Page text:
The only miracle of Jesus told in all four gospels is the feeding of 5000 with a few loaves and fish. Evangelists set their stories in their own theological framework and today’s liturgy chooses John which follows the miracle with a long speech of Jesus on ‘the Bread of Life’, drawing out theological and symbolic meanings. These teachings will be read in the the coming weeks.
2 Kings 4:42-44
Elisha was the successor of the great prophet Elijah, and his cycle of stories is told in the second book of Kings. It lists many miracles, rather than a lot of teaching, and the liturgy has chosen this short one that will resonate with the gospel reading. The barley loaves and the servant will be hinted at in John’s account. ‘First-fruits’: it was customary to offer these from the harvest as a thanksgiving. Rather than leave them on the altar, Elisha orders them to be shared, but the servant sees the obvious difference between the token offering and the number of people. As with Jesus, the miracle is told simply with no details of how it ‘worked’.
Psalm 144/145:10-11, 15-18
The psalm continues the theme of food as coming from God’s hand. The ‘closeness’ of God in the final verses go with the closeness of Jesus to those around him.
A different theme comes with this short selection, continuing in the Letter to the Ephesians, a heartfelt stress on unity, with a compelling spiritual reason for oneness in the unity of Father, Jesus and Spirit. All disciples are to live in unity, as there is only ‘one Lord, one faith, one baptism’. The opening verses stress virtues that help us to that goal, and as we live in a time with an emphasis on differences, the unity the writer urges us to support can be a daily challenge in living out our shared Christian calling.
The chapter opens with a vague time connection and a general geographic location as the evangelist is not concerned with historic details, wanting to focus on Jesus himself. There is a symbolic point to mentioning that the Passover was near. This was a time of reading the story of the manna in the desert, and of course would also be the time when Jesus would on a later feast take his last meal with his close disciples. Both of these aspects will be picked up in John in the coming weeks.
The first part of the story is a shorter version of what we heard in Mark last week, bringing Jesus and the crowd to a deserted place. ‘He sat down’ – this was the usual position then for teaching, although John does not stress that as Mark does in his gospel. In John’s gospel, Jesus always takes the initiative and now he asks a disciple about finding bread. John tells us that the question of buying bread is a ‘test’: will Philip be able to trust in Jesus? In the background is the story of Elisha – will Philip believe Jesus could similarly provide? But Philip thinks only of going out to buy some bread and how expensive it would be. Andrew has found a ‘small boy’ – the Greek word was also used for a slave, and this word is the same in the Greek text of Kings for Elisha’s servant. Barley loaves were the food of the poor, with wheat the more expensive choice. Only John mentions barley, highlighting again the background of Elisha’s miracle. Small amounts of preserved fish were used as seasoning for the bread. It was a simple, portable meal someone had brought with them. John with his allusions to Elisha may also be pointing out that while Elisha’s miracle fed 100, Jesus feeds 5,000. Barnabas Lindars in his commentary on John, says of the number 5000, ‘we can allow for some exaggeration,’ but the point of an extraordinary act is made clear.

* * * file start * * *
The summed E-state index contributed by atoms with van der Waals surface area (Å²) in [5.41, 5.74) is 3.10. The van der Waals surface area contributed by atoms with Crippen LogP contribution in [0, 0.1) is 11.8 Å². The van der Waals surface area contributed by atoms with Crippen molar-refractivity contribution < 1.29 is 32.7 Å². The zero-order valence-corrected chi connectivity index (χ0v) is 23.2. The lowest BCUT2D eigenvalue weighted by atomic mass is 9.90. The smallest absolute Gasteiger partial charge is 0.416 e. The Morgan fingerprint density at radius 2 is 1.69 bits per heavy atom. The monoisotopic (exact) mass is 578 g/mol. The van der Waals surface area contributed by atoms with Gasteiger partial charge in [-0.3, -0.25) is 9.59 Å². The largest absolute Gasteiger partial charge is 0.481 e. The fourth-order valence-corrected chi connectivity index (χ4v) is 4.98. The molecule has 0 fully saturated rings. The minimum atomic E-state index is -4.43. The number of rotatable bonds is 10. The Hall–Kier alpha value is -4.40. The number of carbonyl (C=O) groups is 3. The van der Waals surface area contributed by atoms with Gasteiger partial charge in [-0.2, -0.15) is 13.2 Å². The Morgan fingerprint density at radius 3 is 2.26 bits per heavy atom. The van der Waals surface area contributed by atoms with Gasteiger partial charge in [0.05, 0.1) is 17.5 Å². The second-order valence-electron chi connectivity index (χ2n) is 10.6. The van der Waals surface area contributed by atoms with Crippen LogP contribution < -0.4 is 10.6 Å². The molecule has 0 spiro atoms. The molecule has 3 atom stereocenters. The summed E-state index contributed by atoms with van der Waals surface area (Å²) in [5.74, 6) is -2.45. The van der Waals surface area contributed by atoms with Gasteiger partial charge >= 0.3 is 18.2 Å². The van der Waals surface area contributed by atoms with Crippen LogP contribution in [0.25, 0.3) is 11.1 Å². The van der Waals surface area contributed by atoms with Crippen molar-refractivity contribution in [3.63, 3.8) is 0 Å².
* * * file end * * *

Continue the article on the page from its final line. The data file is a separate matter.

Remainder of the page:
‘Make the people sit down’ – the Greek word means ‘recline’ for that was the usual position for eating a banquet. The picture of them is relaxing on the fresh spring-time grass something like a picnic of our times. Jesus himself distributes the bread and the abundance is stressed by the amount of leftovers. The ‘gathering’ is typical John language, and may recall the Exodus story of ‘gathering manna’, which we will hear of later in the discourse.
A common metaphor in the Old Testament for the times of the Messiah was an abundant banquet, and this, plus the memory of Elisha’s miracle, is probably why the people now believe Jesus is the ‘prophet who is to come’ – a messianic title. They are understandably enthusiastic after seeing the miracle and want to make him their king there and then. Jesus will not have this: his role is given him by the Father and not by human beings, and this will be stressed later in John. He evades the crowd and goes off alone to ‘the mountain’ (as it is in Greek) as he has done before to pray. Mountains are places of meeting with God and of God speaking to people in the biblical tradition, but the translators’ choice in our liturgy of ‘went back to the hills’ loses that resonance.
The disciples are not mentioned here, but in the following section in John – which is not read at mass – they take a boat to return to the other side of the lake where most of Jesus’ ministry took place. The people will follow the boat, still looking for Jesus, although the idea of making him king is not repeated.
In his account, Mark leaves us to think for ourselves about the meaning of this bread miracle. Next week we will start a series of reflections, only recounted in John.